• A medical insurance broker wants to reinvigorate its disparate team and unlock greater capacity by reducing time spent travelling to client meetings.

This organisation requires a technology-integrated work environment to support the sales team’s agile needs.  A suite of meeting rooms equipped with video conferencing and collaboration technologies will reduce the onerous need for travel and a re-evaluation of desk-usage will help to identify whether an improved people to desk ratio could unlock square footage for more social and interactive spaces. Social spaces will be particularly important to bring the team together and support the cultural changes needed to support these new working practices.

 

  • A city law firm has concerns about how to retain knowledge and talent when team members leave or retire and feels it’s time to embrace agile working

A revisited workplace could alleviate these concerns by creating more opportunities for knowledge sharing and a stronger culture.    A workplace study would help to identify pinch-points in information sharing between departments and identify whether the person to desk ratio could be increased to reflect greater agility. Other tactics might include improving technology provision for flexible working within and outside the office; replacing owned desks with shared facilities; replacing personalized and departmental storage with centralised storage to avoid information being lost in silos; repurposing freed up storage space for more varied workplace settings, the creation of a central library for peer-to-peer learning and mentoring and a more considered exit/handover programme with staff before they depart.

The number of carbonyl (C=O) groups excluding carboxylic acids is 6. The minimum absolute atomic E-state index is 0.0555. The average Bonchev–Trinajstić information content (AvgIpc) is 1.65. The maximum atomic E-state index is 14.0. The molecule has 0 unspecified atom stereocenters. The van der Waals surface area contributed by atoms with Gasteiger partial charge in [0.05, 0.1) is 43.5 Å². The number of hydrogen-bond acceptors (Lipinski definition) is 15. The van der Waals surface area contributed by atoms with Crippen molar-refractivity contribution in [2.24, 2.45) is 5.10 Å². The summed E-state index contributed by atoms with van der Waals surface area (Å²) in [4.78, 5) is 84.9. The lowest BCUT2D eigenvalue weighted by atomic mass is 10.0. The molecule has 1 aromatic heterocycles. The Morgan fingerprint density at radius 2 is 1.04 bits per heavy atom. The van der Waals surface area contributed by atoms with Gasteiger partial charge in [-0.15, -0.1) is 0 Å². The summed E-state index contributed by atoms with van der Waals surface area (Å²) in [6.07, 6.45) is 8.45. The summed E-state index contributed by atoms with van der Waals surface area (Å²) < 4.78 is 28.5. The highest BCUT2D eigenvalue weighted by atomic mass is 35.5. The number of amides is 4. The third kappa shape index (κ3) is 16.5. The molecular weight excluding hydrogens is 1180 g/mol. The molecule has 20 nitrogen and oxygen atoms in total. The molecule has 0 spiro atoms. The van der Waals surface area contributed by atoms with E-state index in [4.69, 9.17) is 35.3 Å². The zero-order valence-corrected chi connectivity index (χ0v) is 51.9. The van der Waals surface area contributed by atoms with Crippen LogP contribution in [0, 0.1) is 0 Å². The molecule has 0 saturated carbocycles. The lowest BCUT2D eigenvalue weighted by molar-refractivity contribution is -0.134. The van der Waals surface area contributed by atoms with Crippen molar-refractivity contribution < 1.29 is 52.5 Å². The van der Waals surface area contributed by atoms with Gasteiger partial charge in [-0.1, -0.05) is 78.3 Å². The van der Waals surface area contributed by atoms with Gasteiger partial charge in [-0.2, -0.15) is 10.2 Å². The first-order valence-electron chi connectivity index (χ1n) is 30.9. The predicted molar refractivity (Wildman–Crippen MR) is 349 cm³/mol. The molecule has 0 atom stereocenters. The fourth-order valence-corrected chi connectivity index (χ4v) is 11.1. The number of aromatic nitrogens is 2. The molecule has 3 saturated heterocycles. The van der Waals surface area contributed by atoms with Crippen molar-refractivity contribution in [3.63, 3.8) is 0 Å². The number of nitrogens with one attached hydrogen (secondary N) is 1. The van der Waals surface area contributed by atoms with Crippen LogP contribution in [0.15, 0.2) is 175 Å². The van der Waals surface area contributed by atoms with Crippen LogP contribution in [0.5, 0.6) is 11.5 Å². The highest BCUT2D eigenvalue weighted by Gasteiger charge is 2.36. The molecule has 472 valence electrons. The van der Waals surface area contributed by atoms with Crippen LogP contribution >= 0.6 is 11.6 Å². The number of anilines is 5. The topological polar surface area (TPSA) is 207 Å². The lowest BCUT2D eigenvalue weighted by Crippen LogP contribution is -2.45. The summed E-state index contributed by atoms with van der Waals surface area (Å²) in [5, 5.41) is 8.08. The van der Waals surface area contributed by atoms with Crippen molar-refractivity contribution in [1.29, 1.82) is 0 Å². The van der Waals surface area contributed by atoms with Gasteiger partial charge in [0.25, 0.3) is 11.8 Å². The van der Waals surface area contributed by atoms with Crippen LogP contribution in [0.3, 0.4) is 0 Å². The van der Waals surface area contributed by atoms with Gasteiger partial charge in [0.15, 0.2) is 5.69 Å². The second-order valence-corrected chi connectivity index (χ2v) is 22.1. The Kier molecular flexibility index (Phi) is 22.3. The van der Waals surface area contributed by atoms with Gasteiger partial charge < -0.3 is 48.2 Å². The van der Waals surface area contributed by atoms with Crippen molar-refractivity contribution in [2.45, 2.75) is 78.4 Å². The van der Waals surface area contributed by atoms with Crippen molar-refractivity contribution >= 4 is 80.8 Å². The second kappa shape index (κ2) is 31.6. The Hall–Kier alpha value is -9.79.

There is no such thing as one size fits all approach to workplace design.

While there are many common traits, particularly in knowledge economy businesses, it is the nuisances of how individual businesses operate, their goals, working processes and people that make a finished workplace truly unique and effective. Embarking on a new office project is as an opportunity to reinvigorate working practices, revisit organisational goals, future proof the business and really engage with employees.  While most businesses can articulate their goals with ease, few know what this really demands of the workplace and instead rely on assumptions and perceived truths.   By taking the time to really interrogate what your commercial objectives require of people, process, place and technology, you can turn the workplace into a high-return asset that delivers real value for your business.

 

Download a copy of the Strategic Value of The Workplace white paper.

The white paper provides information about how to understand the workplace needs of your organisation and how detailed research can unlock greater strategic value, particularly in relation to workplace transformation, and is aimed at those about to embark on a project.